Widows Against Parole
We stood behind the podium where PBA President Patrick Lynch told the media that killing a police officer means life in prison, no parole, no chance to walks the streets of New York City to kill again. Mary Beth O'Neill talked about her husband, a police officer, who was shot by a man out on parole after committing his first murder. And Linda Sledge, whose husband was on duty when he was dragged behind a car to his death by a repeat offender. These men are up for parole, eligible to get out of prison and live and work in the city of New York. I'm all for rehabilitation, Lynch told us, all for education and restoration, but I am not for allowing cop killers to strike again.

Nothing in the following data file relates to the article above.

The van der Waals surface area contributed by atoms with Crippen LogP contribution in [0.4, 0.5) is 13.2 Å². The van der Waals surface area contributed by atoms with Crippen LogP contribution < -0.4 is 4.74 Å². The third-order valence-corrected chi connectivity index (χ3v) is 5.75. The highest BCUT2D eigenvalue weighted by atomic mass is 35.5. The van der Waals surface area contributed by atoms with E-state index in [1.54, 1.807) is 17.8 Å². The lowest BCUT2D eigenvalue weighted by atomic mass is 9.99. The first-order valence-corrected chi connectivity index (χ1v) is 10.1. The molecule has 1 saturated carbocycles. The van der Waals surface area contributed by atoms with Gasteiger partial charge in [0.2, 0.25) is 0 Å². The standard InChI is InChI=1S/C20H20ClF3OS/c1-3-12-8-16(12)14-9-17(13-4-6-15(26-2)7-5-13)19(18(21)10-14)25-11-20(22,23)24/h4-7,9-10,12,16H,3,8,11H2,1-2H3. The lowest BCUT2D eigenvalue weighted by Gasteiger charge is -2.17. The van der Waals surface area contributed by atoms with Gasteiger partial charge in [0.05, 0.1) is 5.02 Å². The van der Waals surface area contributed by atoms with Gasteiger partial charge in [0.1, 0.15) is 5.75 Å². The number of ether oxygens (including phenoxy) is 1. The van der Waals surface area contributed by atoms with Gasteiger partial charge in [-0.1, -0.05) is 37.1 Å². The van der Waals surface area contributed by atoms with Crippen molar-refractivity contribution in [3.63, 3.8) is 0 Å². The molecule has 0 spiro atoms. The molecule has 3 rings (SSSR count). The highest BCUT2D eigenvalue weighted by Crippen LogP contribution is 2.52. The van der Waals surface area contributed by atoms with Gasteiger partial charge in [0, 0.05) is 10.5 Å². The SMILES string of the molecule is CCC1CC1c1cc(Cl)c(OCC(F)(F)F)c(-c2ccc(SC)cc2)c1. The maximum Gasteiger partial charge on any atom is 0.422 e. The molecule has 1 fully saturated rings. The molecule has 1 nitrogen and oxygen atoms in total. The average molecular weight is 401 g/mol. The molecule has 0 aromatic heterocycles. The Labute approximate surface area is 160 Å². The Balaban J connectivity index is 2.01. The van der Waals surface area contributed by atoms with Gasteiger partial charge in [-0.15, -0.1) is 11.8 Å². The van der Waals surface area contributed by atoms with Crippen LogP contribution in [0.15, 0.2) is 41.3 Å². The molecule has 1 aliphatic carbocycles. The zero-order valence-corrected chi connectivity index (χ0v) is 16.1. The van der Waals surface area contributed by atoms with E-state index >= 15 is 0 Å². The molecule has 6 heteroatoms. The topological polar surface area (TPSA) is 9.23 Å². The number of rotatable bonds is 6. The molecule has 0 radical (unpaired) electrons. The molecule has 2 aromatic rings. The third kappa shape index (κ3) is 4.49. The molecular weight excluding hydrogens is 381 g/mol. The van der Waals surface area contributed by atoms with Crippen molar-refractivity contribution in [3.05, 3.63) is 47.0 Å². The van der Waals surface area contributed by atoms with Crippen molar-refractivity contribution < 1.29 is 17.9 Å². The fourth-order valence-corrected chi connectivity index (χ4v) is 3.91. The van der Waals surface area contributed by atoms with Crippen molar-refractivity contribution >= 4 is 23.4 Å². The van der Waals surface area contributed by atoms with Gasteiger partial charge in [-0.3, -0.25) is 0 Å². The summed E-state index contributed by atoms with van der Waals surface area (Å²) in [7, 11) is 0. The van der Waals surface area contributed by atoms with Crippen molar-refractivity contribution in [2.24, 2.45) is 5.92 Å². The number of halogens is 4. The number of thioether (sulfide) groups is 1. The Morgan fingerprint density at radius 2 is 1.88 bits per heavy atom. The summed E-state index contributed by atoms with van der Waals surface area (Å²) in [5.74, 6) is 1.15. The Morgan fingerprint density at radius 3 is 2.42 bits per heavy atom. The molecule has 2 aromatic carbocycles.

The parole board has changed, he said, so that today when a convicted cop killer comes up for parole, he is judged on his prison record, how well he managed to stay out of trouble, but not on the crime itself, so that a thief gets the same consideration as a cop killer. It isn't right, it isn't justice, and we need to implore Governor Cuomo to acknowledge and change the way cop killers are granted freedom.